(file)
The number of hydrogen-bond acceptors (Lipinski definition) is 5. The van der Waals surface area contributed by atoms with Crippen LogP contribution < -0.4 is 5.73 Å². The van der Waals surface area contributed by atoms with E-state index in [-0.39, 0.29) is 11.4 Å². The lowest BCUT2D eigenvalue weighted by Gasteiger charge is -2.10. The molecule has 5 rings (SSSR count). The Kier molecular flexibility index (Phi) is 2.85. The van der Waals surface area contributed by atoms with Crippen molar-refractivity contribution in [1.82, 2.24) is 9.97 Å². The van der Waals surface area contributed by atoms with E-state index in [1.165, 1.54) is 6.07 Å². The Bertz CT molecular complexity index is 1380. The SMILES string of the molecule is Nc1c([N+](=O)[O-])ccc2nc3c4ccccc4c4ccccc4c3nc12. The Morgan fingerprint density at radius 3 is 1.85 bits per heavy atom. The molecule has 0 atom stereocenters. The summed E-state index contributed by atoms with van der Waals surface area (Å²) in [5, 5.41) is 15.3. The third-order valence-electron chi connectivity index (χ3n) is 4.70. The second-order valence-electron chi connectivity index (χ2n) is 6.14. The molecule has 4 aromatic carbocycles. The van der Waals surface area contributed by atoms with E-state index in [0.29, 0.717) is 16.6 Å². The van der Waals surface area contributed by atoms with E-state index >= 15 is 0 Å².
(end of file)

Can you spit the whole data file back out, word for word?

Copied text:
The number of hydrogen-bond acceptors (Lipinski definition) is 5. The van der Waals surface area contributed by atoms with Crippen LogP contribution < -0.4 is 5.73 Å². The van der Waals surface area contributed by atoms with E-state index in [-0.39, 0.29) is 11.4 Å². The lowest BCUT2D eigenvalue weighted by Gasteiger charge is -2.10. The molecule has 5 rings (SSSR count). The Kier molecular flexibility index (Phi) is 2.85. The van der Waals surface area contributed by atoms with Crippen molar-refractivity contribution in [1.82, 2.24) is 9.97 Å². The van der Waals surface area contributed by atoms with E-state index in [1.165, 1.54) is 6.07 Å². The Bertz CT molecular complexity index is 1380. The SMILES string of the molecule is Nc1c([N+](=O)[O-])ccc2nc3c4ccccc4c4ccccc4c3nc12. The Morgan fingerprint density at radius 3 is 1.85 bits per heavy atom. The molecule has 0 atom stereocenters. The summed E-state index contributed by atoms with van der Waals surface area (Å²) in [5, 5.41) is 15.3. The third-order valence-electron chi connectivity index (χ3n) is 4.70. The second-order valence-electron chi connectivity index (χ2n) is 6.14. The molecule has 4 aromatic carbocycles. The van der Waals surface area contributed by atoms with E-state index in [0.29, 0.717) is 16.6 Å². The van der Waals surface area contributed by atoms with E-state index >= 15 is 0 Å².